In his address to the U.N. General Assembly, Raisi lambasted America’s “hegemonic system” and demanded the “lifting of all oppressive sanctions” by the U.S.

Time is running out

Meanwhile, Iran is bolstering its nuclear capability. 

According to Eric Brewer, a nuclear proliferation expert at the Center for Strategic and International Studies, the country may have enough weapons-grade uranium for a nuclear bomb in “a few months.”

However, he added that Iran would subsequently “still need to convert that material into the nuclear core, and package that with explosives and other components to make a nuclear device, all of which would take longer.”

Iran, for its part, continues to insist that its nuclear program is peaceful.

What causes more concern among experts is the scientific know-how Iran has gained over the past few years while expanding its nuclear program, such as how to operate advanced centrifuges or how to produce uranium metal. This knowledge cannot be undone and could help Iran build an atomic bomb faster in the future.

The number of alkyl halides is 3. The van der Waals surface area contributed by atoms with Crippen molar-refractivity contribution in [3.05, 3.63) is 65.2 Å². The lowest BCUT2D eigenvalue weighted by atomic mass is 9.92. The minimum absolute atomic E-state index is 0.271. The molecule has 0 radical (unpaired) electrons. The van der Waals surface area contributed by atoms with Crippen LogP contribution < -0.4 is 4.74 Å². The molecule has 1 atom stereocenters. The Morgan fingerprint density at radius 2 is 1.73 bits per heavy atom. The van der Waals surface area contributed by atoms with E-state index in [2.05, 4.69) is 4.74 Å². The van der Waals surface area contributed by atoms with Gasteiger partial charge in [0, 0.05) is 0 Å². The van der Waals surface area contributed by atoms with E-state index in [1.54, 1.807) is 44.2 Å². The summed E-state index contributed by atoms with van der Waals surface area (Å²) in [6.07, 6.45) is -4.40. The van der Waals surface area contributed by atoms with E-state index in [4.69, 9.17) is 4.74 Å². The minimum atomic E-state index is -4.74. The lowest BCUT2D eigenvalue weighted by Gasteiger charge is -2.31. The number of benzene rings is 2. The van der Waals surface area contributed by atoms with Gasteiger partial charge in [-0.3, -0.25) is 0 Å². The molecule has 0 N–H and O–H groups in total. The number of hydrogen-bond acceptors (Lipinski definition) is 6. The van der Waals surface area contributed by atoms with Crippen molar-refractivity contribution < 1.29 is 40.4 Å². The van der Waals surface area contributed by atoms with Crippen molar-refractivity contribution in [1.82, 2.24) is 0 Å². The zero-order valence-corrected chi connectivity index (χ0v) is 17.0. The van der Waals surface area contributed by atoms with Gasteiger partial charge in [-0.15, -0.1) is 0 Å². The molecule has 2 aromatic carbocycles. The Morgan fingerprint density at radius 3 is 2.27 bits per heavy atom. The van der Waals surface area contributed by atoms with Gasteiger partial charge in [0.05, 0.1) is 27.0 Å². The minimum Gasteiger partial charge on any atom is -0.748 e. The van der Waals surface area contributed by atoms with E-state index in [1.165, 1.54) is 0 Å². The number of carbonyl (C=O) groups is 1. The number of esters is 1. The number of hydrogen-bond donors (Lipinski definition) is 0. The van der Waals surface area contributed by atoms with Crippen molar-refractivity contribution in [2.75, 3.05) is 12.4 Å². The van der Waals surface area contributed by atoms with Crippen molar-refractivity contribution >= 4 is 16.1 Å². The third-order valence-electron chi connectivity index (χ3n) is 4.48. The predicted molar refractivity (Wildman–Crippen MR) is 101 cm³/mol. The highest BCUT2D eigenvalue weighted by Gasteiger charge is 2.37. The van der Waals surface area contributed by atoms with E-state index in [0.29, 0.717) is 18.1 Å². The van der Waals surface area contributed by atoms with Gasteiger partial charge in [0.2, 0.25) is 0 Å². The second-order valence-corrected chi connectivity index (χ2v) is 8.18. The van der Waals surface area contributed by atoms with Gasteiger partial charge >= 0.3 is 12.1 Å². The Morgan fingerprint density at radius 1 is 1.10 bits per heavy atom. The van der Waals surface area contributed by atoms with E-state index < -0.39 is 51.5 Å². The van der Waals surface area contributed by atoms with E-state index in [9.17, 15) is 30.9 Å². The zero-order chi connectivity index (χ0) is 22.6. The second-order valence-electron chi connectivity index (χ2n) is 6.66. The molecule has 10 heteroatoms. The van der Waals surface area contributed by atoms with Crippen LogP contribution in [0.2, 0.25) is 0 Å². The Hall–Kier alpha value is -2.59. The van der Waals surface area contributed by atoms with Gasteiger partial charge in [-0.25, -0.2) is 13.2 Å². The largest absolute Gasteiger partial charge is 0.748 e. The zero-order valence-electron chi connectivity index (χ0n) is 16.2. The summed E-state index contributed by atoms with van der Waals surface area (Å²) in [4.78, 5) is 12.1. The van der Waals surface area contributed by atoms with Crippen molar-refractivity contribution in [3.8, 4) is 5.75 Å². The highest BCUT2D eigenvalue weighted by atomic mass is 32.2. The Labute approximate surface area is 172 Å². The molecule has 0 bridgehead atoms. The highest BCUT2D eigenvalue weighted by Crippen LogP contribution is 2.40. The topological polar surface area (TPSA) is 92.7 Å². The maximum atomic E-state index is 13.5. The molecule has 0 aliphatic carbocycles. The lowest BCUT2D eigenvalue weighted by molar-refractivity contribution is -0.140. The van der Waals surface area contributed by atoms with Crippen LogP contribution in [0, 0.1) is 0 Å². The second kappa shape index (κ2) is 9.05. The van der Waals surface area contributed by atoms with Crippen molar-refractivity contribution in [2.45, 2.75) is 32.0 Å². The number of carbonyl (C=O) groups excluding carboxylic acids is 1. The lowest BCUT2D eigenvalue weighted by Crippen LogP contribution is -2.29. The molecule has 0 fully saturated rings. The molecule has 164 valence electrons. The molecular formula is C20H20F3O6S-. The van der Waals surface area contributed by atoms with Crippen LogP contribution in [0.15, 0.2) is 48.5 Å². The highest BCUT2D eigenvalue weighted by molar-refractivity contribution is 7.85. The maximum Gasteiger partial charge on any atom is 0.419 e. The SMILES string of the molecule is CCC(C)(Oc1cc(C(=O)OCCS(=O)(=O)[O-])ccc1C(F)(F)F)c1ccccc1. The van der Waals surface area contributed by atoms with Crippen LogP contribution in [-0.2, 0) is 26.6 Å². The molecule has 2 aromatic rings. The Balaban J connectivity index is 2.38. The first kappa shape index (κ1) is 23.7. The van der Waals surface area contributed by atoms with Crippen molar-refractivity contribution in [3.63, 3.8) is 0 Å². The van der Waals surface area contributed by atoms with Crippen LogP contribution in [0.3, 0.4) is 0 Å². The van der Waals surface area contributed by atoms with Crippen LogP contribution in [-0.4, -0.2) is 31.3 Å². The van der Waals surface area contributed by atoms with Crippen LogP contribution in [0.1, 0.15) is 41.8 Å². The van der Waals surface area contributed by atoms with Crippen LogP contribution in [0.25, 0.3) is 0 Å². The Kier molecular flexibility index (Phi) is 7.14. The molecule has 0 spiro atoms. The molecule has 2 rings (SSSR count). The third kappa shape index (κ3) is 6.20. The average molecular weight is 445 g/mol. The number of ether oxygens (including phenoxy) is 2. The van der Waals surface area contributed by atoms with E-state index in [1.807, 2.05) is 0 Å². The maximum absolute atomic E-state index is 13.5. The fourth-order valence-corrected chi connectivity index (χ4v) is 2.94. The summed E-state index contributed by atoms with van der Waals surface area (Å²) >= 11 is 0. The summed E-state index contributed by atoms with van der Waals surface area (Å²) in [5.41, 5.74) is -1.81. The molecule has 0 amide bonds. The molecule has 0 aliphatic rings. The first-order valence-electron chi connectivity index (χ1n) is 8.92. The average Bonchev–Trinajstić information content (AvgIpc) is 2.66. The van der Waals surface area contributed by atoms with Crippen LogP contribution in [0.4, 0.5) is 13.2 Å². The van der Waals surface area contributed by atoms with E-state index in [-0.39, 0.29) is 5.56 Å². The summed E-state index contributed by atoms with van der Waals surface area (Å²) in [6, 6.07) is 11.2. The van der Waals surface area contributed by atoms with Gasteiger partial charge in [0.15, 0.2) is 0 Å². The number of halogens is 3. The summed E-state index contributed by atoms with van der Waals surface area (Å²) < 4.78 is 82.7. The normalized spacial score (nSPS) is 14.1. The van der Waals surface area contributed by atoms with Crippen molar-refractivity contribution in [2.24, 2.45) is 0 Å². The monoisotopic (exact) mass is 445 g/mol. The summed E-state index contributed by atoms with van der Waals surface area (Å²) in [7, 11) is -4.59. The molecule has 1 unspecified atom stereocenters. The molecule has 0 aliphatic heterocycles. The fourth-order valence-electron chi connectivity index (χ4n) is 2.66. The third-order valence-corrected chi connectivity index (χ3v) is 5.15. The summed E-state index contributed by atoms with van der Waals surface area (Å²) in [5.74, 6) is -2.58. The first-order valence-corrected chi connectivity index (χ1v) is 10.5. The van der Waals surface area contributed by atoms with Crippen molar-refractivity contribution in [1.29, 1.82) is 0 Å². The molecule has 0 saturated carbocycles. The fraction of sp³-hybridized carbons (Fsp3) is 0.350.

The U.S. has therefore warned Iran on multiple occasions that its patience is not limitless. Speaking to reporters after the U.N. General Assembly, U.S. Secretary of State Antony Blinken stressed that the window for “getting back to mutual compliance is not indefinite.”

U.S. diplomats stress in private briefings that there is no particular ultimatum or red line. But there may come a moment when American negotiators feel that the benefits of a hypothetical Iran nuclear deal cannot be regained and trust is lost, they say.

But the money … 

Despite the many uncertainties, there are strong incentives for Iran to eventually return to negotiations in Vienna. 

Iran’s shaky economy needs sanctions relief and the possibility of exporting more oil and regaining access to frozen foreign reserves could net the country roughly $100 billion, according to estimates from the Eurasia Group. 

“I still think that Iran will eventually agree to return to the table in Vienna, maybe already in October, but I expect talks to be difficult,” the second senior diplomat said.